Isle Royale National Park Greenstone Ridge Trail Part 4
Lane Cove to Daisy Farm
Approximate miles hiked- 7
Summer road trip to Pictured Rocks National Lakeshore, Isle Royale National Park and Sleeping Bear Dunes National Lakeshore
Here’s our route- Michigan Road Trip- Summer 2012
We again woke up to the sunrise and were excited for another day on Isle Royale. The morning air was cool as we made our coffee and hot chocolate to have with grits. I had brought along home made clarified butter to go with the grits and it was delicious. Usually purchased in the Indian food section as Ghee, this was my first time making it at home and it worked great! I just poured it into a Nalgene Wide Mouth Round Container and it held up great on the trail. It is a nice bonus to be able to flavor foods with butter in the backcountry since I hate the taste and idea of margarine. Once we finished breakfast and cleaned our dishes, we started packing up our camp. Naomi and I quickly got our backpacks loaded and hit the trail.
We were hiking 7 miles to Daisy Farm on the southern shore of the island. The plan was for Naomi and I to hike at a fast pace to Daisy Farm so we could get a shelter site. With the exception of Lane Cove, all the shoreline camping spots have several shelters to camp in. They are three walled structures with a screen wall covering the front and one of the best things about them is protection from the flies and mosquitoes. We were all hoping for a shelter spot so we wanted to hike there as quick as possible to improve our chances of securing one since Daisy Farm is a bustling campground due to its proximity to Rock Harbor. While we were hiking, Dave and the other kids would finish packing up the rest of the gear and follow us at Maya and Garrett’s pace.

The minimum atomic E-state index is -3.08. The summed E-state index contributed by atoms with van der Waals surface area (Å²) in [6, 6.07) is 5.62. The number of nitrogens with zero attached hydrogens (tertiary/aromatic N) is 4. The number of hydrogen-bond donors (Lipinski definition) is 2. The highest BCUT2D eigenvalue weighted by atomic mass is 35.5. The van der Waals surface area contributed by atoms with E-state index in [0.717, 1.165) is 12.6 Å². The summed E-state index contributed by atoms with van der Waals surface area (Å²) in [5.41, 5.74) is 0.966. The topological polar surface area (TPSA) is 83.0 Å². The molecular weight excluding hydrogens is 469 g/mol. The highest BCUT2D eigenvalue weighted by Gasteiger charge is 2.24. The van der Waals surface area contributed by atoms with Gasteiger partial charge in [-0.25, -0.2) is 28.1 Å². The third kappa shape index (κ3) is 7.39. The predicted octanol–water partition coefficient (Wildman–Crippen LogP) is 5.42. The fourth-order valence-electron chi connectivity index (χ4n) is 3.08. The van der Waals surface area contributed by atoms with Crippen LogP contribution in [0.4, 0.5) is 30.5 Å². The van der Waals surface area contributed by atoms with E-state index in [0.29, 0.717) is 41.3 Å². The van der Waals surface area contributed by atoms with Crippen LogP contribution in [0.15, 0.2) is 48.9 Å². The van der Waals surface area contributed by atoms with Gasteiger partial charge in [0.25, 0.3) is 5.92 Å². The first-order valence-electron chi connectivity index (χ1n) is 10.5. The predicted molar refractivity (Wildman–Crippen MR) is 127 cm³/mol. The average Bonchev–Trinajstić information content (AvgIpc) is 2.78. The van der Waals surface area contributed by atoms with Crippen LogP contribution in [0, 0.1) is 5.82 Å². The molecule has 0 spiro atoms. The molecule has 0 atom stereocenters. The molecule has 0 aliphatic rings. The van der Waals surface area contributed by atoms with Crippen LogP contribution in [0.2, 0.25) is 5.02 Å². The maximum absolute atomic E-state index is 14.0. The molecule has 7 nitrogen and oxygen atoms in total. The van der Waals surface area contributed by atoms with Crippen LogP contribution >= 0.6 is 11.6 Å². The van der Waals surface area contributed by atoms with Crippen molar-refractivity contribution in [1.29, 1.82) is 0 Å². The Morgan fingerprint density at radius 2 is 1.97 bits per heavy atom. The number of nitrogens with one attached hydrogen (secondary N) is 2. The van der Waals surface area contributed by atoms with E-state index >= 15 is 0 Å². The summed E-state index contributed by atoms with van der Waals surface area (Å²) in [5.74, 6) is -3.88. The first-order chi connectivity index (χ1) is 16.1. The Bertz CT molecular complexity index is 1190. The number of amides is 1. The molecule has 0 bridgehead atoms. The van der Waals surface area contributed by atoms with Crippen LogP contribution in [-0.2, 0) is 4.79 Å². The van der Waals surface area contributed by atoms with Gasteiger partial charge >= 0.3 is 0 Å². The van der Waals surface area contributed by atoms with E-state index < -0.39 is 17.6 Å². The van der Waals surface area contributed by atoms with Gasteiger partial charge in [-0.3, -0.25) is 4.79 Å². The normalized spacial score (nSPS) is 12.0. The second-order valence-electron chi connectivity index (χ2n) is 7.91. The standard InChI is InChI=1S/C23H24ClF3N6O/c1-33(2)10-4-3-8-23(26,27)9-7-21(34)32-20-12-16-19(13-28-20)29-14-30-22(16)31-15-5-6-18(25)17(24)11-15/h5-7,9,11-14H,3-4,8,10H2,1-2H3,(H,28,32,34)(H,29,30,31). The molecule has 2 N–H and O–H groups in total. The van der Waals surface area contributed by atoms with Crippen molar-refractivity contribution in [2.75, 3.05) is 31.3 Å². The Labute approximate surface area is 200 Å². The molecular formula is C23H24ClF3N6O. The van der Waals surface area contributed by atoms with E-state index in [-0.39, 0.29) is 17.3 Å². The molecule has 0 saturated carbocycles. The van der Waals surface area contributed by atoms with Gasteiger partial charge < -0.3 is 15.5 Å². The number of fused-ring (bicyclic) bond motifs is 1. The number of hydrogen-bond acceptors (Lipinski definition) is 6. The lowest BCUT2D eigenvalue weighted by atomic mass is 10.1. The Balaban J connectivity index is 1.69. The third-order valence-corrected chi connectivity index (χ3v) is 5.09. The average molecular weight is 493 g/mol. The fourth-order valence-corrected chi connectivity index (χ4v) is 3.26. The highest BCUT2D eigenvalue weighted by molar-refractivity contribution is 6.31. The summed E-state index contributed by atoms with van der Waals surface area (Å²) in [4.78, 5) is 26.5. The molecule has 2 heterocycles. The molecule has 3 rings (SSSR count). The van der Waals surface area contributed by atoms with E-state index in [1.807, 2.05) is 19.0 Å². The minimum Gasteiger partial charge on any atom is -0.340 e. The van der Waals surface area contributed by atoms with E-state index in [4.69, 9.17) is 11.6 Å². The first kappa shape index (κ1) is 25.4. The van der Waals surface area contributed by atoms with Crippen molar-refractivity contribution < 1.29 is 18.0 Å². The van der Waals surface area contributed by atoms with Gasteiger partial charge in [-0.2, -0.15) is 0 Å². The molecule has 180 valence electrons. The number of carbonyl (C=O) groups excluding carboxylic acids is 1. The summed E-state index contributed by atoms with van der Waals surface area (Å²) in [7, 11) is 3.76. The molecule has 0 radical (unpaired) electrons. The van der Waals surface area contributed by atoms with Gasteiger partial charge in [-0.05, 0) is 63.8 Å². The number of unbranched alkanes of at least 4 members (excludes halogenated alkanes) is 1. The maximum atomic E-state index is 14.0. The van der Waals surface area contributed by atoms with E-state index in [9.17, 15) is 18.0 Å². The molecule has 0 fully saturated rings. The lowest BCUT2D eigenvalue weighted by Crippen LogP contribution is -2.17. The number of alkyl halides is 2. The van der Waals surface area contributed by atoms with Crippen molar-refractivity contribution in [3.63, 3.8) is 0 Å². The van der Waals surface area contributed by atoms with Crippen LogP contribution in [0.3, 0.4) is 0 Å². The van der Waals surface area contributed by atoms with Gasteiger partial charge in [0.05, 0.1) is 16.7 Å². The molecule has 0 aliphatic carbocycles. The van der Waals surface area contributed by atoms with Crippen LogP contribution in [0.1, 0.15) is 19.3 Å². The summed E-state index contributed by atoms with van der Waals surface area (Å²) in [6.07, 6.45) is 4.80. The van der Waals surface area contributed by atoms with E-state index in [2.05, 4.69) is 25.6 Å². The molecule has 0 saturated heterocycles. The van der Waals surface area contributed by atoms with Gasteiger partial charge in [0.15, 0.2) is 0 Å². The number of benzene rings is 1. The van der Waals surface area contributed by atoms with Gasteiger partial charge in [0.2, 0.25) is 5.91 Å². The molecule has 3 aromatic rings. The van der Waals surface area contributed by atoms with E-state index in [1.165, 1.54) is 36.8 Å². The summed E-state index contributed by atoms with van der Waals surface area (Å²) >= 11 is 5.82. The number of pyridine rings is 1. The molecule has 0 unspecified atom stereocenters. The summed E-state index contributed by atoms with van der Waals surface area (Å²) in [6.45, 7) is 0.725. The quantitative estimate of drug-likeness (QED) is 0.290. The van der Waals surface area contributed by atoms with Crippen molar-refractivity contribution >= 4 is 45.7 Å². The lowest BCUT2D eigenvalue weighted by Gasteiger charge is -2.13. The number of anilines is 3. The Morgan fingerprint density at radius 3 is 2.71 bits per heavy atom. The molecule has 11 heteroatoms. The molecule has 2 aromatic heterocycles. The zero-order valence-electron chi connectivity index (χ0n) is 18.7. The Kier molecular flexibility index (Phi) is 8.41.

Naomi and I quickly hiked up the steep incline of the Lane Cove Trail for 2.5 miles until we reached the Greenstone Ridge Trail. After stopping for a couple of minutes to catch our breath, we hiked the 0.3 miles up the Greenstone Ridge Trail to Mount Franklin. From several areas of the trail we could see beautiful views of Lake Superior from all sides. The trail also followed some bald rocks formations so cairns and signs were placed to help us find our way. A couple of times we lost the trail but only for a few seconds and we easily backtracked to find our way.
We continued on the Greenstone Ridge Trail for about 2.5 miles until we came to the Mount Ojibway Lookout Tower. The tower used to serve as a fire lookout but was no longer in use. Here, we climbed as far up the tower as we were allowed and took a quick water break while enjoying the beautiful views. We hadn’t seen a single person since we left the Lane Cove. Isle Royale is the least visited National Park in the lower 48 states. It’s remote location and the required planning and expense involved in reaching the island deter the large numbers of visitors found at more easily accessible parks. This remoteness is one of the things that makes a visit to Isle Royale unique and special and Naomi and I enjoyed the feeling that we were alone in the wilderness.